Review

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Open AccessReview Arsenic Contamination of Groundwater in Nepal—An Overview
Water 2011, 3(1), 1-20; doi:10.3390/w3010001
Received: 26 November 2010 / Accepted: 23 December 2010 / Published: 29 December 2010
Cited by 25 | PDF Full-text (549 KB) | HTML Full-text | XML Full-text
Abstract
In Nepal, arsenic (As) contamination is a major issue of current drinking water supply systems using groundwater and has recently been one of the major environmental health management issues especially in the plain region, i.e., in the Terai districts, where the [...] Read more.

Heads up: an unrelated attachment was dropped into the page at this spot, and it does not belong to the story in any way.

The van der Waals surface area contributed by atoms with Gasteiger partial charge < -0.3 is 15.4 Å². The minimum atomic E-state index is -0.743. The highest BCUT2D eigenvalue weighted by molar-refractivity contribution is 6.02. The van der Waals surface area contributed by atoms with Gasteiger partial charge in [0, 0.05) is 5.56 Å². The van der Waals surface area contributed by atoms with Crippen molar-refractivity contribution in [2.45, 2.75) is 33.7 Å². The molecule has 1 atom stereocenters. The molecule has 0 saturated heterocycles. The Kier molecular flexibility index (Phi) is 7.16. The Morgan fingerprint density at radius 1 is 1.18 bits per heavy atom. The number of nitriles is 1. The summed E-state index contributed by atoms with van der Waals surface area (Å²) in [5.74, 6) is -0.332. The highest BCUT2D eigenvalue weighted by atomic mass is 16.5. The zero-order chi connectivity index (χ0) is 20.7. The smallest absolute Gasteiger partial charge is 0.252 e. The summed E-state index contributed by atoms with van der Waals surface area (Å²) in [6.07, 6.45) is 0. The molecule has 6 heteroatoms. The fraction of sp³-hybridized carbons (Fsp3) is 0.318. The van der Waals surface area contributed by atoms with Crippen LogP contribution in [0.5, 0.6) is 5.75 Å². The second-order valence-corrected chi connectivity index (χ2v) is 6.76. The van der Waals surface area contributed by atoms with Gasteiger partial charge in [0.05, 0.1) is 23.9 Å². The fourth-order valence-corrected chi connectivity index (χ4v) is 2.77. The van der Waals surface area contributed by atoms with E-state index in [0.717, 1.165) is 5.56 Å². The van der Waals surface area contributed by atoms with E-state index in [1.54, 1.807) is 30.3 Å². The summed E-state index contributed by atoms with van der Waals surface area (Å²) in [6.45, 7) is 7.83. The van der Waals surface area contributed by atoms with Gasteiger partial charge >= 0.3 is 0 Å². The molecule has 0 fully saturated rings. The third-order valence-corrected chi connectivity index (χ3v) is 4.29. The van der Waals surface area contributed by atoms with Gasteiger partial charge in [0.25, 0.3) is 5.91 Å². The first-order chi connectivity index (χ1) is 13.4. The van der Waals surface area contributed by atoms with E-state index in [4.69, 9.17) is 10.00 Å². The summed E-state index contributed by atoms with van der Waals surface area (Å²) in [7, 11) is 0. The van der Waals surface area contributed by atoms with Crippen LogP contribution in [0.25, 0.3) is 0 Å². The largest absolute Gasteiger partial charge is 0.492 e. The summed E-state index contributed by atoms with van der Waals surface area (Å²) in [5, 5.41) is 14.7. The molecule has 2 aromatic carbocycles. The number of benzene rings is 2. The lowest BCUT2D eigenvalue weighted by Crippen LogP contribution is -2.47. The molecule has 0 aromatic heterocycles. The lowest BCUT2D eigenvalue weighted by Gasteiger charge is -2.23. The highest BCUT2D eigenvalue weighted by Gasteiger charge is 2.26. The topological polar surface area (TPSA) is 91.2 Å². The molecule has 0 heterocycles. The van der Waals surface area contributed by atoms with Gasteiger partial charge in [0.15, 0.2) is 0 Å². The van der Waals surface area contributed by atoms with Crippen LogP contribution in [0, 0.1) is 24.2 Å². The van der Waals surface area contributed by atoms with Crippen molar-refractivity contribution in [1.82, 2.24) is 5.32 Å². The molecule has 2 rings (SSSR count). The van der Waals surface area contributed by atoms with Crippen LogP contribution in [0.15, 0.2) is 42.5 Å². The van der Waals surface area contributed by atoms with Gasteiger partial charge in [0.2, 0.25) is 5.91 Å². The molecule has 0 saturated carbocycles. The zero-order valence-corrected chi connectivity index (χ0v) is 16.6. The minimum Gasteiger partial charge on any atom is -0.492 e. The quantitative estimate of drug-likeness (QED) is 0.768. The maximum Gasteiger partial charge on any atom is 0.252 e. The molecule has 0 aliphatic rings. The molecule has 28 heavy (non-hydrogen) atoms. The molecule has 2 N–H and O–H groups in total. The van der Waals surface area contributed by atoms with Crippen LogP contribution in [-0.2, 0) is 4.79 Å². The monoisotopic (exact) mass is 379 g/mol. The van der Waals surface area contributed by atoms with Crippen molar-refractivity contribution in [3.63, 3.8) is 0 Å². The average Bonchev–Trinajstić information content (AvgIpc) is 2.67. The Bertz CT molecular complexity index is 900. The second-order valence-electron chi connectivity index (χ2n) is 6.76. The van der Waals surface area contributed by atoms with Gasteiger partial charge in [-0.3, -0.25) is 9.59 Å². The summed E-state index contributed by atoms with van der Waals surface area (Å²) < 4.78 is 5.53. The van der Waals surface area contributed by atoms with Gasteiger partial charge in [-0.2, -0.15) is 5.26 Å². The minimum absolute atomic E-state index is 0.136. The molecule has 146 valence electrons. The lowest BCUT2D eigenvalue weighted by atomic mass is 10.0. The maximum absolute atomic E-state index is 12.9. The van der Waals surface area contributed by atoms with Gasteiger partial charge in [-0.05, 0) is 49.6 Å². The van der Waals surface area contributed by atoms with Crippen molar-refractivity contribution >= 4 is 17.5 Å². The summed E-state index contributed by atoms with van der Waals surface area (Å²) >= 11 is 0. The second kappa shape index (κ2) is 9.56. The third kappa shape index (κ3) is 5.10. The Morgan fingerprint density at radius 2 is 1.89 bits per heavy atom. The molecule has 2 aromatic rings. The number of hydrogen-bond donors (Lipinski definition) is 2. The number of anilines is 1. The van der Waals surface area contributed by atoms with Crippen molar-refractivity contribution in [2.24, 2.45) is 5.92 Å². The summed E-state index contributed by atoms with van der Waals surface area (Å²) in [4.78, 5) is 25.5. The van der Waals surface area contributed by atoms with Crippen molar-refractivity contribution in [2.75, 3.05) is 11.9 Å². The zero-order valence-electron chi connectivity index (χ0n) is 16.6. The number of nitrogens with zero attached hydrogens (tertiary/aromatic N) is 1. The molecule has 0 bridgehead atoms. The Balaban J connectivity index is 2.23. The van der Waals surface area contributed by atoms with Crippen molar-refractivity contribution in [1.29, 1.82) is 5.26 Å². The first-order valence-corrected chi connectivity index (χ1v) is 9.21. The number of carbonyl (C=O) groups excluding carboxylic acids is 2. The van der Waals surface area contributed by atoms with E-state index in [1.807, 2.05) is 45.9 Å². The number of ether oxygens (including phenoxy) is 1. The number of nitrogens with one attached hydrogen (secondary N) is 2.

In Nepal, arsenic (As) contamination is a major issue of current drinking water supply systems using groundwater and has recently been one of the major environmental health management issues especially in the plain region, i.e., in the Terai districts, where the population density is very high. The Terai inhabitants still use hand tube and dug wells (with hand held pumps that are bored at shallow to medium depth) for their daily water requirements, including drinking water. The National Sanitation Steering Committee (NSSC), with the help of many other organizations, has completed arsenic blanket test in 25 districts of Nepal by analysing 737,009 groundwater samples. Several organizations, including academic institutions, made an effort to determine the levels of arsenic concentrations in groundwater and their consequences in Nepal. The results of the analyses on 25,058 samples tested in 20 districts, published in the status report of arsenic in Nepal (2003), demonstrated that the 23% of the samples were containing 10–50 µg/L of As, and the 8% of the samples were containing more than 50 µg/L of As. Recent status of over 737,009 samples tested, the 7.9% and 2.3% were contaminated by 10–50 µg/L and >50 µg/L, respectively of As. The present paper examines the various techniques available for the reduction of arsenic concentrations in Nepal in combination with the main results achieved, the socio-economic status and the strategies. This paper aims to comprehensively compile all existing data sets and analyze them scientifically, by trying to suggest a common sustainable approach for identifying the As contamination in the nation, that can be easily adopted by local communities for developing a sustainable society. The paper aims also to find probable solutions to quantify and mitigate As problem without any external support. The outcome of this paper will ultimately help to identify various ways for: identify risk areas; develop awareness; adopt the World Health Organization (WHO) guideline; identify alternative safe water sources and assess their sustainability; give priorities to water supply and simple eco-friendly treatment techniques; investigate impacts of arsenic on health and agriculture; strengthen the capability of government, public, Non-governmental Organization (NGO) and research institutions. Full article